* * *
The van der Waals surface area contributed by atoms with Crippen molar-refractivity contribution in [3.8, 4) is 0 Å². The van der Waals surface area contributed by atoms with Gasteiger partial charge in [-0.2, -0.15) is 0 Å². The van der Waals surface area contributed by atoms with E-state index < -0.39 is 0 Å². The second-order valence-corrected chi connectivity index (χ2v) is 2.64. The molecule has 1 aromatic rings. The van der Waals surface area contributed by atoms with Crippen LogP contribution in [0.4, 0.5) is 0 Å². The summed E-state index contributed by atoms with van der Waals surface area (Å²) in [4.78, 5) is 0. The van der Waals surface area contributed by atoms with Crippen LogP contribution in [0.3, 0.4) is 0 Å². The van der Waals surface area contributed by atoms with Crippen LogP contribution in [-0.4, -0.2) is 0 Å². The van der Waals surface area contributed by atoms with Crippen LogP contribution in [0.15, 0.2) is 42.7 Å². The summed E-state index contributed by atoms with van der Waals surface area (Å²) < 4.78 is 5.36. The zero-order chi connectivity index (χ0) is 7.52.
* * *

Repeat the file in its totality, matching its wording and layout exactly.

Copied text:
The van der Waals surface area contributed by atoms with Crippen molar-refractivity contribution in [3.8, 4) is 0 Å². The van der Waals surface area contributed by atoms with Gasteiger partial charge in [-0.2, -0.15) is 0 Å². The van der Waals surface area contributed by atoms with E-state index < -0.39 is 0 Å². The second-order valence-corrected chi connectivity index (χ2v) is 2.64. The molecule has 1 aromatic rings. The van der Waals surface area contributed by atoms with Crippen LogP contribution in [0.4, 0.5) is 0 Å². The summed E-state index contributed by atoms with van der Waals surface area (Å²) in [4.78, 5) is 0. The van der Waals surface area contributed by atoms with Crippen LogP contribution in [0.3, 0.4) is 0 Å². The van der Waals surface area contributed by atoms with Crippen LogP contribution in [-0.4, -0.2) is 0 Å². The van der Waals surface area contributed by atoms with Crippen LogP contribution in [0.15, 0.2) is 42.7 Å². The summed E-state index contributed by atoms with van der Waals surface area (Å²) < 4.78 is 5.36. The zero-order chi connectivity index (χ0) is 7.52.